[ Parent ]
Yeah, sure...
That's why the tea party sues and harasses anyone who tries to run as an independent on the Tea Party line.  The teabaggers have it right.  They don't play spoiler like so many on the left want to do.  They take over the dominant party from within instead of handing votes to their enemies.

As for the rest of the party, I doubt their vision of a third party would be very appealing to the left.  Most of these people long for something like Ross Perot's reform party with goals that are very dissimilar to what progressives want.  The idea that a "green party" would ever grow bigger than folks' self described ideology (liberals tend to hover at around 20% of the population in most polling) is pure fantasy.


REID: Voting against us was never part of our arrangement!
SPECTER: I am altering the deal! Pray I don't alter it any further!
REID: This deal keeps getting worse all the time!


If we could have coalitions
A Green/Working Families/Social Liberal/Blue Dog coalition would have to be formed in order for it to work

I figure the breakdown of the Democratic Party on those lines is something like 15%-20%-10%-15% respectively.

So that still doesn't escape us from having to deal with Blue Dogs, because that 15% will decide whether we or the radical right gets to form a government.


[ Parent ]
Sure, but you will have a stronger position in the negotiations!
In such coalition negotiations after the election, a legislative roadmap is created which includes areas where the goials of one party make it into laws, and other areas where a compromise is created giving weight to differing opinions. And all involved parties get a share of the important posts in the administration (which becomes problematic if there are too many parties, like in Israel). This results in a much stronger standing of the smaller parties, who can ensure that they'll have at least some successes to show for their voters (if this wouldn't be so, there would be no incentive for them at all to participate in the governing coalition). So, in a multi party system the way the right wing Dems run roughshod over the progressives, almost every single time (really, what have we got beside Warren?) is impossible. Of course, there's also the danger that the right wing Dems can form a coalition with the moderate rethugs. But at least voters have a better choice, and can much better influence which political direction the nation shall take.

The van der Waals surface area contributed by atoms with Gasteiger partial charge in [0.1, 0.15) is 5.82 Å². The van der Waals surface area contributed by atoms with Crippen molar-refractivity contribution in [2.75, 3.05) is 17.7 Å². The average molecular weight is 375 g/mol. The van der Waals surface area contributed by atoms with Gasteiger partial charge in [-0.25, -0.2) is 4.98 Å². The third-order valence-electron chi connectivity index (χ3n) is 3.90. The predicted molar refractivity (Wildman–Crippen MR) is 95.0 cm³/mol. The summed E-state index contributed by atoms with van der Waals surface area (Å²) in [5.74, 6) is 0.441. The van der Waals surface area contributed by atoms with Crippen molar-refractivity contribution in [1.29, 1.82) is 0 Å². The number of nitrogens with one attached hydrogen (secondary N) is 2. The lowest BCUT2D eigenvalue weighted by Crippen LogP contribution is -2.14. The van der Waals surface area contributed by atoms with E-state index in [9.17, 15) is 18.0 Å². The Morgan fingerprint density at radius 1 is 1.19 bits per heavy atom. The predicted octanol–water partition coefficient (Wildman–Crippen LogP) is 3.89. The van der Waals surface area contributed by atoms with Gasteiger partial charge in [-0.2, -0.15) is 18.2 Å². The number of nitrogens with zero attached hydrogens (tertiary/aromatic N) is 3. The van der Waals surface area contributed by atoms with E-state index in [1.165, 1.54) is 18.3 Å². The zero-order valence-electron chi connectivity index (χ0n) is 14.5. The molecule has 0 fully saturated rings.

[ Parent ]
you're right
that's why I support the idea, but there's still going to be the same jockeying for power and threats of Blue Dogs bringing down the government will Republicans.

And God forbid progressives win no seats at all.  


[ Parent ]
And you run the risk of the Blue Dogs
cutting us completely out by forming a center/center colaition, or joining with the Republicans explicitly.  The only thing that keeps them even approaching being in line now is nominal party loyalty.  

[ Parent ]
what do you mean by "THE tea party sues and harrasses anyone..."?
Unlike MoveOn, e.g., I don't think the tea parties have a hierarchical governance structure. I think they are more like the Progressive Democrats of America, wherein individual chapters can do their own thing.

I think what you mean to say is that a tea party group (I assume connected to Armey or the Koch brothers) has sued and harassed, on behalf of Republicans.* Nobody should doubt that Republican operatives would just love to coopt every last Tea Party group, and every last Tea Party member, in the country. Nobody should doubt that they will, in fact, attempt to do exactly that, and keep trying to do that, as long as there are tea parties.

However, whether or not they are as successful at creating a "veal pen" for Tea Party dissident, as the Obama White House has been in "veal penning" lefty and enviromental groups, remains to be seen.

Please supply details, so we can evaluate your claim. I frankly don't know much about the governance of tea party groups**, but I find the lack of details about their governance, by lefties who nevertheless feel justified in dismissing them as "astroturf", to be a rather significant omission. I'm predisposed to view such omissions to be significant, having found other claims by lefties, such as that of the Tea Partiers being "upper middle class", to be sheer nonsense. I'm not inclined to accept anything that Rush Limbaugh says about liberals, for similar reasons. His track record is not very good, to put it mildly.